4. Ask someone you trust to give you feedback. Let that person know that you are trying to find ways of communicating constructively and that you’d like to know how your efforts are impacting the relationship. At work, you could ask a close colleague to help you out. Let them know as specifically as you can what you’re working on. After a meeting, ask for their impressions on what you did well and what you could do differently in the future. If you ask for their feedback, DO NOT ARGUE OR GET DEFENSIVE. Take notes, say thank you, and work on those behaviours at the next meeting.
  5. Don’t take responsibility for other people’s reactions. We often stop ourselves from speaking because we’re worried about how others will react. This actually does a great disservice to ourselves and others. We don’t say hard things that may help others be better because we don’t want to hurt their feelings. And so they don’t get better. Manage your half of the relationship and let others manage theirs. Say what you need to say respectfully. Then allow people to have their reactions.
  6. It’s not making a mess but cleaning it up that makes a difference. People often think that once they say what’s on their mind, the consequences will be lasting. If, for instance, you offend someone, it’s easy to think that you’ve eroded trust or damaged that relationship permanently. But communication is a process that unfolds over multiple interactions. If you say something that didn’t come out as you intended, or if it is misunderstood, you have options. You can clarify what you meant. You can apologise. You can try stating your message a different way. Your speaking isn’t the end of the conversation. It’s your beginning. So if it doesn’t come out right or has unintended consequences, you have multiple opportunities to make yourself understood and to understand the other person’s perspective.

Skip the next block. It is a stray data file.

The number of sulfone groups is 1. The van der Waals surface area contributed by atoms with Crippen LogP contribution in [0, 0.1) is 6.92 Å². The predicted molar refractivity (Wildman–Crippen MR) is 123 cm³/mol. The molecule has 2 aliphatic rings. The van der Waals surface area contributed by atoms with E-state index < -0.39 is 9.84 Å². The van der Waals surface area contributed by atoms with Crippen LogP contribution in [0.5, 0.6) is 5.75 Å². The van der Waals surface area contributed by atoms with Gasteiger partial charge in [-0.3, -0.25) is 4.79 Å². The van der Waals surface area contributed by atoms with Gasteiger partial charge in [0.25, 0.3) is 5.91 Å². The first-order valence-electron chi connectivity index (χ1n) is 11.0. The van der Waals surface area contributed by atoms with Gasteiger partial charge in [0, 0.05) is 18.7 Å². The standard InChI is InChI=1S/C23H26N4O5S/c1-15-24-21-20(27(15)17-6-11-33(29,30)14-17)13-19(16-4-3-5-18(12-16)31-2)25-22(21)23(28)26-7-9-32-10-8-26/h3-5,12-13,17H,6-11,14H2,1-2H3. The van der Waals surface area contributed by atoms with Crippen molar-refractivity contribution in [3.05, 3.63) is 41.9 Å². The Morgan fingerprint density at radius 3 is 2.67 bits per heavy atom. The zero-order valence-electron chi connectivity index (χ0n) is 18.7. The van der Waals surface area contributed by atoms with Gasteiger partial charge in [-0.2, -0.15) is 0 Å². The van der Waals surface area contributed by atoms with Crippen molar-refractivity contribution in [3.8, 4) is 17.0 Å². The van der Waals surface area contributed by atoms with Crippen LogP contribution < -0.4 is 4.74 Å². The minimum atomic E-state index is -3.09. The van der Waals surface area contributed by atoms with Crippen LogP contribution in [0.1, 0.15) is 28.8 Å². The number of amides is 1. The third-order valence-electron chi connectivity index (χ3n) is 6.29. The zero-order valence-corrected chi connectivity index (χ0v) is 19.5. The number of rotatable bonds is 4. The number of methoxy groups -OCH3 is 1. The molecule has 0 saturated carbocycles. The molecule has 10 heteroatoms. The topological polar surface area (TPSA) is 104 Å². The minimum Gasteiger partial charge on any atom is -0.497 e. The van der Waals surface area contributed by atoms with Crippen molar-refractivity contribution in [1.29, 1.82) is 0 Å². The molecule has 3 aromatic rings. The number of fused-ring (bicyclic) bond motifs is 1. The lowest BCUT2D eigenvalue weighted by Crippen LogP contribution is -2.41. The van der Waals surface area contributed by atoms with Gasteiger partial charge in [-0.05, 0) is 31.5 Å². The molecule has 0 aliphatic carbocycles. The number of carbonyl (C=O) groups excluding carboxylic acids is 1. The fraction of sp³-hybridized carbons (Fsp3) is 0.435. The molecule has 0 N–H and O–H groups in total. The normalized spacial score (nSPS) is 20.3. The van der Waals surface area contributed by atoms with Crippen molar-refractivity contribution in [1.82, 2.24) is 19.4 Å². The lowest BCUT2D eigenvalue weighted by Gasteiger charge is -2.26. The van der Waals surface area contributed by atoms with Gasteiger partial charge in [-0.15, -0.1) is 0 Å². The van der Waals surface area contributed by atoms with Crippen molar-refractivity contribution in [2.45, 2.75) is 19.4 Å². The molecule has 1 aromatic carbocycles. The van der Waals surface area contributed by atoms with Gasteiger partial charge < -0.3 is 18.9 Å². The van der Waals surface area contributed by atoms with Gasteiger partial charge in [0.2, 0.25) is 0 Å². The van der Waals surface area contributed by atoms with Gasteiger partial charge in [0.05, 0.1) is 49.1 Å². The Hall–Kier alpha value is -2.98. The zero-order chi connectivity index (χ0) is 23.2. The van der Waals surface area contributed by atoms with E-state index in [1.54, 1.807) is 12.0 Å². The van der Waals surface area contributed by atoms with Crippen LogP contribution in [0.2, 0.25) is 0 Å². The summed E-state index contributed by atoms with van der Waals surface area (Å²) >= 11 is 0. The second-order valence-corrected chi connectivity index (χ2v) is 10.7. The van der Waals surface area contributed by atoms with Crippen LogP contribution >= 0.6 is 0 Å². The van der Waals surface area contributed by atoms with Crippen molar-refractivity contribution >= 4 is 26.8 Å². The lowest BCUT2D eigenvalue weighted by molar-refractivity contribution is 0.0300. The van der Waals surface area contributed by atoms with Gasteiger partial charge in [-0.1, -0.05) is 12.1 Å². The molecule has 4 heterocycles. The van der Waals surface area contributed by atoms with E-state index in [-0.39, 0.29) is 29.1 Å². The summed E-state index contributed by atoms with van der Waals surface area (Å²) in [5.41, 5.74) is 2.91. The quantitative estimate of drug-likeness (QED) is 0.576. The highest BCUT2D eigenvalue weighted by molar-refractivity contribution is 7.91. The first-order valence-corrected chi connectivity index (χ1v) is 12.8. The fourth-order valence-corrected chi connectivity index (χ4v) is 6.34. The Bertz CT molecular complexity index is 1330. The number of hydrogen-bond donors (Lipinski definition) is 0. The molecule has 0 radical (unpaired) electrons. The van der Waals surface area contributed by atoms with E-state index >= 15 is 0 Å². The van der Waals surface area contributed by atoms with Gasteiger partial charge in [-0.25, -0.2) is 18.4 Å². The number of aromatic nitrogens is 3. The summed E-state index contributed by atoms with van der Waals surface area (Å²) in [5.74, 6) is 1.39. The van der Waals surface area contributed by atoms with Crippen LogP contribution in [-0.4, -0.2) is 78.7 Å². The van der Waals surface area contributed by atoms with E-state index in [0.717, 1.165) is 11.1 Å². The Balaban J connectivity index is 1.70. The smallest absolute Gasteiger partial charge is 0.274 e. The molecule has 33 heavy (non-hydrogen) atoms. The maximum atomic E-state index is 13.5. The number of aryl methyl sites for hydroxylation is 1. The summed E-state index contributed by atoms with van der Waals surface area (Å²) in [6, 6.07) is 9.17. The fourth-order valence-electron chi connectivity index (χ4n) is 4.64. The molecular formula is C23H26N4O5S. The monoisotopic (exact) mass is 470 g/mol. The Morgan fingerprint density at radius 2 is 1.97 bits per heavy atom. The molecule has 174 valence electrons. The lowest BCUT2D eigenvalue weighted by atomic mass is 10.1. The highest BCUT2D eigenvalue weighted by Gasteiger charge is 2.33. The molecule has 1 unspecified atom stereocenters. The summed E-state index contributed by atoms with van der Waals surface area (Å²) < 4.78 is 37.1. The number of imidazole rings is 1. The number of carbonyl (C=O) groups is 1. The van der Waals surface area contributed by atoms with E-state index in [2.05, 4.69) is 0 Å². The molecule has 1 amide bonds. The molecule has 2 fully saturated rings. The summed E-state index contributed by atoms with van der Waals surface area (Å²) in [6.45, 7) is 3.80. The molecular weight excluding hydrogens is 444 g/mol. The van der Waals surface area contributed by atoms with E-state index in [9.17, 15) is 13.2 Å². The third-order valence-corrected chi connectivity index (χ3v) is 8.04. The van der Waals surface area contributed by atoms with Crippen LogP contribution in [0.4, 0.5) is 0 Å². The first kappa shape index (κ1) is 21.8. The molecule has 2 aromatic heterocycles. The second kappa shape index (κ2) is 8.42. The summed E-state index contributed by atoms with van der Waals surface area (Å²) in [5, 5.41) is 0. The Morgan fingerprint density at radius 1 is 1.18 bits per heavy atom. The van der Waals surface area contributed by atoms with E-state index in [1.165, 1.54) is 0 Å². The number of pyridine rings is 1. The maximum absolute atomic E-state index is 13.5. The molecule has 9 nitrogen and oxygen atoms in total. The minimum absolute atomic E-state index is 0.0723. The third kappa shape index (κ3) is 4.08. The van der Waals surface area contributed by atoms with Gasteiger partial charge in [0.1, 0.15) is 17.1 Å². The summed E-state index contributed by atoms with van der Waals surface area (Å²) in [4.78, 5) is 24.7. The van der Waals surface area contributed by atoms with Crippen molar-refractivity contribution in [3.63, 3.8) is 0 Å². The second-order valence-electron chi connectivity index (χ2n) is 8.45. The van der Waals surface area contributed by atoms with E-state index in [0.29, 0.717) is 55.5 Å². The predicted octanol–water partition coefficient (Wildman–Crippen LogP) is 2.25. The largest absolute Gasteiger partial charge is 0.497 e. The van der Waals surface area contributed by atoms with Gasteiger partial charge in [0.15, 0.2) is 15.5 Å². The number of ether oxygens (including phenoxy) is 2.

Communicating openly and freely may be challenging in the beginning. So start doing just one thing differently, and then build on your success. When you say what you mean, mean what you say, and say it in real time, you’ll find that you’re able to address problems in the moment, thus freeing your mind and energy for more creative approaches that benefit you and your loved ones. May the skills be with you!

Checklist for candour

Say what you mean

  • Be transparent. Speak clearly and neutrally about the issues that are bothering you.
  • Give specific examples that support your point of view.
  • Be concise. Get to the point quickly.

Be open to others’ point of view

  • Ask clarifying questions to understand different perspectives.
  • Build trust by listening to the other’s point of view, even when you disagree with it or it upsets you.
  • Work to understand feedback you’re given by a loved one or colleague, even when it’s poorly delivered or, in your eyes, incorrect.
  • Remember that healthy conflict is a characteristic of a healthy relationship.

Speak up in real time

  • Challenge decisions if they seem unfair to you and offer your perspectives on the matter.
  • If you feel internal conflict, speak up so that people can grapple with the issue at a deeper level.
  • Preface your comments to prepare others  for  what’s to come  [e.g. “I have a different point of view…”]

This article first appeared in the September 2015 issue of Complete Wellbeing.

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Jim Bolton
Jim Bolton is the President of Ridge Training—a firm that helps employees communicate productively so they save more time, get more done, and have more fun. Jim has presented at national conferences in the US, and has been quoted in numerous business publications including Executive Excellence and the Harvard Management Update.